On April 20, 2010, an explosion aboard the Deepwater Horizon, a large drilling rig leased by the oil company BP, killed 11 crew members and set off a massive blaze. The burning rig sank two days later into the Gulf of Mexico, unleashing a toxic gush of oil that began leaking from the stricken well at an alarming rate. Over the next three months, oil continued to seep into the Gulf and eventually began washing into ecologically sensitive coastal regions in Louisiana, Mississippi, Alabama and Florida. Meanwhile, a series of efforts to plug the spewing well–including the lowering of a containment dome and the use of robotic repair vehicles–failed to stem the flow. In mid-July, the leak appeared to stop after BP successfully installed a cap on the well. The company is now focusing on achieving a more permanent solution with the so-called “static kill” and “bottom kill” methods, which involve pumping mud and cement into the well.
Scientists have struggled with establishing precise figures for the oil flow rate and the total amount of crude that has spilled into the Gulf. On August 4, 2010, the U.S. Geological Survey and the National Oceanic and Atmospheric Administration released a report estimating that nearly 207 million gallons have leaked from the well. If that figure is correct, the Deepwater Horizon incident now stands as the second-worst oil spill in history, ranking just below the infamous Gulf War spill, which dumped 240 million gallons of oil into the Persian Gulf in 1991. The following list outlines the oil spills that, at least until now, were the largest in terms of quantity leaked.
The Bermuda Triangle is a section of the North Atlantic Ocean off North America in which more than 50 ships and 20 airplanes are said to have mysteriously disappeared.
Founded in 1970 as a day of education on environmental issues, Earth Day is now a global holiday focused on green causes.
1. Gulf War Oil Spill
Millions of gallons: 240
In January 1991, Iraqi forces deliberately released more than 240 million gallons of crude oil into the Persian Gulf in an attempt to thwart an amphibious landing by the U.S. Marines. The resulting oil slick ravaged the area’s marine ecosystem, killing thousands of seabirds and endangering other wildlife. To date, it remains the worst disaster of its kind.
2. Ixtoc I
Millions of gallons: 140
The exploratory oil well Ixtoc I exploded in the Gulf of Mexico on June 3, 1979, spewing 140 million gallons of oil into the open sea. It took control experts more than nine months to cap the spill and begin cleanup. Thousands of endangered sea turtles were airlifted to safety when the oil slick encroached upon their nesting site.
3. The Atlantic Empress and the Aegean Captain
Millions of gallons: 90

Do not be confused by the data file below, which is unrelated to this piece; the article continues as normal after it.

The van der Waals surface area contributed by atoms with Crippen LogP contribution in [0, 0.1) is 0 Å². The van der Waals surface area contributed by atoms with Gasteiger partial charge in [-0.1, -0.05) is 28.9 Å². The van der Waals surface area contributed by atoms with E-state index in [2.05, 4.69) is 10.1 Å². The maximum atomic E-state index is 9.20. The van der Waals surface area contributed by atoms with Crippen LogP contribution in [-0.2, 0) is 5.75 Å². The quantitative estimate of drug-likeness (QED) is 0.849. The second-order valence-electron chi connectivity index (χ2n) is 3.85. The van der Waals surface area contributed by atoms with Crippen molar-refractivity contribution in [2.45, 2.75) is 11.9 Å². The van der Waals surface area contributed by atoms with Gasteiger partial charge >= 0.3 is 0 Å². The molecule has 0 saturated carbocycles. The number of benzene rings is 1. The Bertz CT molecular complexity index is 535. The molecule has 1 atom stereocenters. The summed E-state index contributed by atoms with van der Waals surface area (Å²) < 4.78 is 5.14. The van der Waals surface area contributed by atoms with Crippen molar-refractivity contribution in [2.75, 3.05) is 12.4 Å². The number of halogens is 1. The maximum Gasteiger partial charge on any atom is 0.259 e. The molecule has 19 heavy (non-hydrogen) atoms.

On July 19, 1979, two gigantic supertankers collided off the Caribbean island of Little Tobago during a tropical rainstorm. The accident killed 26 crew members and dumped millions of gallons of crude oil into the sea.
4. Fergana Valley
Millions of gallons: 88
In March 1992, 88 million gallons of oil spilled from a well in Fergana Valley, a densely populated industrial and agricultural zone in Uzbekistan. The incident remains the largest inland oil spill in history.
5. Nowruz Oil Field
Millions of gallons: 80
On February 10, 1983, at the height of the Iran-Iraq War, an oil tanker collided with the Nowruz platform in the Persian Gulf. The slick caught fire when Iraqi planes attacked, and it took Iranian workers more than six months to cap the well. Eleven people died in the process.
6. ABT Summer
Millions of gallons: 80
The Liberian supertanker ABT Summer exploded off the coast of Angola on May 28, 1991, killing five crew members. Millions of gallons of oil leaked into the Atlantic Ocean.
7. Castillo de Bellver
Millions of gallons: 79
On August 6, 1983, a fire broke out aboard the Spanish tanker Castillo de Bellver, causing a massive explosion that spilled 79 million gallons of oil off the coast of Cape Town, South Africa. A shift in winds pushed the oil offshore, minimizing the disaster’s environmental effects.
8. Amoco Cadiz
Millions of gallons: 69
On March 16, 1978, the Amoco Cadiz supertanker wrecked off the coast of Portsall, France. Ultimately, 240 miles of France’s Brittany coast suffered oil damage, with millions of dead mollusks and sea urchins washing ashore. This was the first time images of oil-coated sea birds were seen by the world.
9. M/T Haven
Millions of gallons: 45
The M/T Haven, a Very Large Crude Carrier (VLCC), suffered a huge explosion off the coast of Genoa, Italy, on April 11, 1991. Six crew members were killed, and the Mediterranean coasts of Italy and France remained polluted for the next 12 years.
Millions of gallons: 42
In November 1988, the American-owned Odyssey drilling rig burst into flames and split in two off the coast of Novia Scotia. The accident resulted in one fatality.
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